The knife that John T. Williams was carrying when he was fatally shot by a Seattle police officer on Aug. 30 was folded in a closed position when it was recovered minutes after the shooting, according to sources familiar with the investigation.
The knife’s condition, along with other factors, played a role in a preliminary determination by the Police Department’s Firearms Review Board and Chief John Diaz that the shooting was not justified, said one law-enforcement source.
The three-inch blade was found closed when another officer picked up the knife at scene, which was documented in evidentiary photographs taken at the scene, the sources said.
Tests were to be conducted to determine whether it’s possible that the knife may have closed when it hit the ground, sources said.
Ian Birk, the officer who shot Williams, told the board the blade was visible when he confronted Williams and ordered him three times to drop the knife, according to one source.
Birk’s attorney, Ted Buck, said today that he couldn’t comment on specific evidence because of rules governing a court inquest that is to be held into the shooting.
But Buck said, “We expect the evidence that will come forth at the inquest will provide a full explanation for the knife’s condition at the time it was recovered.”
Buck said the knife has been “thoroughly analyzed,” providing an explanation as to its condition and “the way the knife was collected into evidence.”
Buck said the evidence will also show there was an “imminent risk associated with Mr. Williams.”
Knife a focus of inquest
Birk fatally shot Williams, 50, in the late afternoon of Aug. 30 at the intersection of Boren Avenue and Howell Street, near downtown. Critics have questioned whether Birk acted too hastily in shooting Williams, a woodcarver and chronic street inebriate.
A day after the shooting, Seattle police released a photograph of the knife during a news conference, showing it in the open position.
No description was given at that time about whether it was open when it was recovered, and police officials have since declined to discuss evidence because of the pending inquest. Department officials declined to comment today on the knife.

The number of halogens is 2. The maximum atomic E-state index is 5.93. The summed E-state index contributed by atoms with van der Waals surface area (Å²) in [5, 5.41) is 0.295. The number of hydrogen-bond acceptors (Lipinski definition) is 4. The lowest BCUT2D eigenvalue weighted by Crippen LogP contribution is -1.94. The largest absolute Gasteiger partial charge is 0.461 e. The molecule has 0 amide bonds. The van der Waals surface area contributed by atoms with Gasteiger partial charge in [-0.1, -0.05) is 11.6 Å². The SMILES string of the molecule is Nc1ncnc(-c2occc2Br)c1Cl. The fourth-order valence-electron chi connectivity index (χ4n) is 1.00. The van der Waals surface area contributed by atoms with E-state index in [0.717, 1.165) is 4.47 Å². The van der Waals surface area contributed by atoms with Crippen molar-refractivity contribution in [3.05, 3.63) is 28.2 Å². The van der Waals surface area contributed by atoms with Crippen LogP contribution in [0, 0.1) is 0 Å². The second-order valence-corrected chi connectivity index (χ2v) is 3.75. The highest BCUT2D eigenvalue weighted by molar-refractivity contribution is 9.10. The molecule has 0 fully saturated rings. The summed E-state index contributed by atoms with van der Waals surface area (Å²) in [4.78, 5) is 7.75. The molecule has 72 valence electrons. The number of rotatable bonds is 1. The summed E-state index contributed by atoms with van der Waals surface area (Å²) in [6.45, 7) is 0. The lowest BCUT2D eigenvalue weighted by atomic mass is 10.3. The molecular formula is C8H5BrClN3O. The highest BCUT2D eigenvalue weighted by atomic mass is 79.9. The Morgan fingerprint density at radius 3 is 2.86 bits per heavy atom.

It’s unclear whether the knife had a mechanism that locked the blade in place once it was open.
Whether the knife was open while Williams was carrying it is expected to be a major issue at the inquest, in which jurors will hear testimony and determine if Birk acted properly. The jury’s findings can help guide the King County Prosecutor’s Office in determining whether criminal charges are warranted.
Diaz and the board will make a final determination on the justification for the shooting after the inquest is held. It is rare for the department to find a shooting is unjustified.
After the Firearms Review Board reached its preliminary findings in early October, Birk was ordered to surrender his gun and badge, according to sources. Birk, 27, who joined the department in July 2008, remains on routine paid leave.
Birk shot Williams after he stopped his patrol car at a red light and saw Williams carrying a piece of wood and a small knife that turned out to be used for carving.
Williams, who was a member of Nuu-Chah-Nulth First Nations in British Columbia, did not respond to three commands to drop the knife, according to police officials and an audio recording retrieved from Birk’s patrol car. Williams’ family has said he probably didn’t hear the officer command him to drop the knife because he was deaf in one ear.
The department originally said Williams advanced on Birk but later retreated on that statement.
According to two people familiar with the shooting, who asked not to be identified, there was a time span of less than 15 seconds between the time Birk issued his commands and when he fired his gun. Seattle police have previously said that Birk fired four rounds from a distance of nine to 10 feet.
Williams was struck by four bullets on the right side of his body, indicating Williams was not facing the officer at the time the shots were fired, according to an attorney for Williams’ family.
Williams collapsed on the sidewalk along Howell Street, where he was pronounced dead.
The shooting led to public protests and scrutiny, including questions on why Birk didn’t call for backup, or use his patrol car as cover rather than confront Williams in the open, and why he wasn’t equipped with a Taser. It also prompted the Police Department to make major changes aimed at bolstering training and improving community relations. The department also said it would equip more officers with Tasers.